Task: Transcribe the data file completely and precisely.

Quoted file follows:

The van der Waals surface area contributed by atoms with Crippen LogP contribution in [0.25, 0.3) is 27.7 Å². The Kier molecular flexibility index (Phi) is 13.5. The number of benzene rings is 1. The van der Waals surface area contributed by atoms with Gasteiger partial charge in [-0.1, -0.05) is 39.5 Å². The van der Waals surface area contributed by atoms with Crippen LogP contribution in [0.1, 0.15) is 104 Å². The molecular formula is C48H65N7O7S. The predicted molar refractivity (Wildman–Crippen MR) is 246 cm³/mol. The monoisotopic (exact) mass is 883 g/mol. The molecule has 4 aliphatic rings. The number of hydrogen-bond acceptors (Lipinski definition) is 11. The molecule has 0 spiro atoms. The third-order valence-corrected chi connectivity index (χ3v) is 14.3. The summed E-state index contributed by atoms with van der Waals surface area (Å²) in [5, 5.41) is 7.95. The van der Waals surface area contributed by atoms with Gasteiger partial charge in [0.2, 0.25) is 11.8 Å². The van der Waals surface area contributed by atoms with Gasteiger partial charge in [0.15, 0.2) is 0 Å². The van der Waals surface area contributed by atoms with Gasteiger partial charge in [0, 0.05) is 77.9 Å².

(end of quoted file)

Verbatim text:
The van der Waals surface area contributed by atoms with Crippen LogP contribution in [0.25, 0.3) is 27.7 Å². The Kier molecular flexibility index (Phi) is 13.5. The number of benzene rings is 1. The van der Waals surface area contributed by atoms with Gasteiger partial charge in [-0.1, -0.05) is 39.5 Å². The van der Waals surface area contributed by atoms with Crippen LogP contribution in [0.1, 0.15) is 104 Å². The molecular formula is C48H65N7O7S. The predicted molar refractivity (Wildman–Crippen MR) is 246 cm³/mol. The monoisotopic (exact) mass is 883 g/mol. The molecule has 4 aliphatic rings. The number of hydrogen-bond acceptors (Lipinski definition) is 11. The molecule has 0 spiro atoms. The third-order valence-corrected chi connectivity index (χ3v) is 14.3. The summed E-state index contributed by atoms with van der Waals surface area (Å²) in [5, 5.41) is 7.95. The van der Waals surface area contributed by atoms with Gasteiger partial charge in [0.2, 0.25) is 11.8 Å². The van der Waals surface area contributed by atoms with Gasteiger partial charge in [0.15, 0.2) is 0 Å². The van der Waals surface area contributed by atoms with Gasteiger partial charge in [0, 0.05) is 77.9 Å².